By Lindsay Aylesworth
For those scientists, policy makers, and tourists that thought the Yangtze River Dolphin was extinct- think again.
The 2007 IUCN Red List of Endangered Species lists the Yangtze River Dolphin as Critically Endangered (Possibly Extinct). This classification was mostly due to the Yangtze Fresh Water Dolphin Expedition in 2006 that sent scientists on a six-week expedition along the Yangtze River in search of finding the dolphin. But the highest quality optical instruments and underwater microphones proved useless as not a single species was seen by the scientists on two large research vessels. Scientific consensus was that the Yangtze River Dolphin was functionally extinct-meaning there are not enough individuals in the population for the species to be viable, and population levels were too low to maintain an important role in the ecosystem. The last confirmed sighting of a Yangtze River Dolphin was in 2004, and a survey in 1997 identified 13 sightings of dolphins.
The extinction of the Yangtze River Dolphin is important because it will be the first recorded present day extinction that is due strictly to anthropogenic causes. The Yangtze River Dolphin’s decline can be attributed to destructions of habitat via dam building, dredging, and chemical pollution, as well as illegal fishing and boat strike. The Yangtze River is the third largest river in the world and the largest river in China and Asia. It connects China’s interior regions to the coast, which makes it extremely important for international shipping. This has lead to an increased number of vessel strikes on the Yangtze Dolphin that is only likely to abate because of the decreasing number of surviving species.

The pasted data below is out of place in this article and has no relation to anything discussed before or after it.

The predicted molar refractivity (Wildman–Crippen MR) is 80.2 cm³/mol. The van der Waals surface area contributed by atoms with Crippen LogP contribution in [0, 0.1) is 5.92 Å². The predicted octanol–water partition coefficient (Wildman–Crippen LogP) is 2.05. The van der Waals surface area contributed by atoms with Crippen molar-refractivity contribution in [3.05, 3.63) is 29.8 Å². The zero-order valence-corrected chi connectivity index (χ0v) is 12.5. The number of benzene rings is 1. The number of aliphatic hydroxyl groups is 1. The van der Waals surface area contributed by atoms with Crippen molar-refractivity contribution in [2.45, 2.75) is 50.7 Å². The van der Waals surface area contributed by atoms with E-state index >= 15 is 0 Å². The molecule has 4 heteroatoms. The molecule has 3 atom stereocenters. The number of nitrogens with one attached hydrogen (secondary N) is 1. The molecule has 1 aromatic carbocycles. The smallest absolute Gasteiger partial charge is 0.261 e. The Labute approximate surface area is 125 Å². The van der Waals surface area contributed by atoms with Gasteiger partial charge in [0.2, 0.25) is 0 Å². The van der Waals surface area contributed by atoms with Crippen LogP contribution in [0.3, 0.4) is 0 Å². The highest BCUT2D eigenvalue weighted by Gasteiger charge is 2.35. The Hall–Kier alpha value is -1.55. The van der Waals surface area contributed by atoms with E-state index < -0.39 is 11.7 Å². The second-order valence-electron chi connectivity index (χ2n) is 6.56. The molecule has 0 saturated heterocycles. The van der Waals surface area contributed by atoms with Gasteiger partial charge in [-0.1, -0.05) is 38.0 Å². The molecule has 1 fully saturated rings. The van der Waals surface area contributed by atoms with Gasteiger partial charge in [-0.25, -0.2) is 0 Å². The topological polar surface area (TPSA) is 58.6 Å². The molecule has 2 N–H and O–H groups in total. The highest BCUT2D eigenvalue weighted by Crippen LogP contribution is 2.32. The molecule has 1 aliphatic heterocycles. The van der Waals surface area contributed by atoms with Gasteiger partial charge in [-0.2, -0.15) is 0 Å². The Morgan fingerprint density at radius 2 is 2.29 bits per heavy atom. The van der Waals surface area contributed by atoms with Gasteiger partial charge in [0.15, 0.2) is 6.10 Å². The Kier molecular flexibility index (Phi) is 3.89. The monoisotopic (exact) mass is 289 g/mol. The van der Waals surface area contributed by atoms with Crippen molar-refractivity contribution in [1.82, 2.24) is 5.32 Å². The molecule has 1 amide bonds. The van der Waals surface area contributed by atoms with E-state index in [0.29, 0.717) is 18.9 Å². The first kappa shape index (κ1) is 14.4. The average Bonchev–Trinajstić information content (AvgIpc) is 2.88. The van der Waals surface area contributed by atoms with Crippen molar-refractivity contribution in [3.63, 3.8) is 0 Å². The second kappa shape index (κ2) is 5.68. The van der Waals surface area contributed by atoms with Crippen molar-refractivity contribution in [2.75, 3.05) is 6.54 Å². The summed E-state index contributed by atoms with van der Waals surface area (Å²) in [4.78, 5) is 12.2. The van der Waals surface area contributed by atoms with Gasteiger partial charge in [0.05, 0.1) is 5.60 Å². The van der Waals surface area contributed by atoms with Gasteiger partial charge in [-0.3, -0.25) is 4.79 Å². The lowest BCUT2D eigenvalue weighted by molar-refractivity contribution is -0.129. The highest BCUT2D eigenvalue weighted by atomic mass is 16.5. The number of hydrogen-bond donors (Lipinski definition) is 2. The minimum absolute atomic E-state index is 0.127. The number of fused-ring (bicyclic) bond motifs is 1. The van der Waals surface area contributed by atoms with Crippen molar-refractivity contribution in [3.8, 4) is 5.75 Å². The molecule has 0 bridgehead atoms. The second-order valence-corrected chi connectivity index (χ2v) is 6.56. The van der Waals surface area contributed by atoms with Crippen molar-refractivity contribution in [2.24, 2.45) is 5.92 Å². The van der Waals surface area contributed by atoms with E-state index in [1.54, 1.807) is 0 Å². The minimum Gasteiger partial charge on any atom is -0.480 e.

“As the panda is China’s symbol of the destruction of forests, freshwater dolphins are strong symbols for the over-exploitation of Asia’s major freshwater ecosystems” according to the head of the Baiji Foundation, August Pfluger.
The threats still posed to the Yangtze River Dolphin have not disappeared since the confirmed sighting and with only one dolphin in the population, the number is too low to ensure survival. However, scientists and the world can breathe a sigh of relief that it is not extinct…. yet.
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